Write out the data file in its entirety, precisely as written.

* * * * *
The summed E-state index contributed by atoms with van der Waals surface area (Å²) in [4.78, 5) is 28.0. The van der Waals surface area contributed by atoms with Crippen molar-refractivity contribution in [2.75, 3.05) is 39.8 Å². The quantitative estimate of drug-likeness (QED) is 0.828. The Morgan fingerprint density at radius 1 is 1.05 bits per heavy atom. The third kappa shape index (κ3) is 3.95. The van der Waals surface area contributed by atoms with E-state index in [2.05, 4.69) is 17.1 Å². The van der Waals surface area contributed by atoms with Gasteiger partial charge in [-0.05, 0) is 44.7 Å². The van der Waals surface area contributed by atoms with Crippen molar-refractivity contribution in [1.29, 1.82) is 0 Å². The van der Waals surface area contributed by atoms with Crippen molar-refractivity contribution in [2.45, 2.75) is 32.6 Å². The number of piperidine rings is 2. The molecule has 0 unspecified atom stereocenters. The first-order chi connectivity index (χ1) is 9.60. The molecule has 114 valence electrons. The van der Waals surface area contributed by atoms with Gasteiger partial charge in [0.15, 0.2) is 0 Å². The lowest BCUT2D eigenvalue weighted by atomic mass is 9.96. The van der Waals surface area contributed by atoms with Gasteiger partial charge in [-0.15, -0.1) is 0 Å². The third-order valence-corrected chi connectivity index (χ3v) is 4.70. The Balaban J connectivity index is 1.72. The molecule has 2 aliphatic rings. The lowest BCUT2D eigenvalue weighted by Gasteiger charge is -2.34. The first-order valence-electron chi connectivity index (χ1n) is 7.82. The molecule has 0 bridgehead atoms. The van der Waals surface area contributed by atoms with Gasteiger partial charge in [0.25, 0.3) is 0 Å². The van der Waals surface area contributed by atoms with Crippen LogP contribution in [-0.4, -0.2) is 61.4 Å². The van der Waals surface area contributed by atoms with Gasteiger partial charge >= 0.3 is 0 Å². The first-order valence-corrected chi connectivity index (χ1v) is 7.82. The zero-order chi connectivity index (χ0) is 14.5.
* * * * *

The summed E-state index contributed by atoms with van der Waals surface area (Å²) in [4.78, 5) is 28.0. The van der Waals surface area contributed by atoms with Crippen molar-refractivity contribution in [2.75, 3.05) is 39.8 Å². The quantitative estimate of drug-likeness (QED) is 0.828. The Morgan fingerprint density at radius 1 is 1.05 bits per heavy atom. The third kappa shape index (κ3) is 3.95. The van der Waals surface area contributed by atoms with E-state index in [2.05, 4.69) is 17.1 Å². The van der Waals surface area contributed by atoms with Gasteiger partial charge in [-0.05, 0) is 44.7 Å². The van der Waals surface area contributed by atoms with Crippen molar-refractivity contribution in [1.29, 1.82) is 0 Å². The van der Waals surface area contributed by atoms with Crippen molar-refractivity contribution in [2.45, 2.75) is 32.6 Å². The number of piperidine rings is 2. The molecule has 0 unspecified atom stereocenters. The first-order chi connectivity index (χ1) is 9.60. The molecule has 114 valence electrons. The van der Waals surface area contributed by atoms with Gasteiger partial charge in [0.15, 0.2) is 0 Å². The lowest BCUT2D eigenvalue weighted by atomic mass is 9.96. The van der Waals surface area contributed by atoms with Gasteiger partial charge in [-0.15, -0.1) is 0 Å². The third-order valence-corrected chi connectivity index (χ3v) is 4.70. The Balaban J connectivity index is 1.72. The molecule has 2 aliphatic rings. The lowest BCUT2D eigenvalue weighted by Gasteiger charge is -2.34. The first-order valence-electron chi connectivity index (χ1n) is 7.82. The molecule has 0 bridgehead atoms. The van der Waals surface area contributed by atoms with Gasteiger partial charge in [0.25, 0.3) is 0 Å². The van der Waals surface area contributed by atoms with Crippen LogP contribution in [-0.4, -0.2) is 61.4 Å². The van der Waals surface area contributed by atoms with Gasteiger partial charge >= 0.3 is 0 Å². The first-order valence-corrected chi connectivity index (χ1v) is 7.82. The zero-order chi connectivity index (χ0) is 14.5.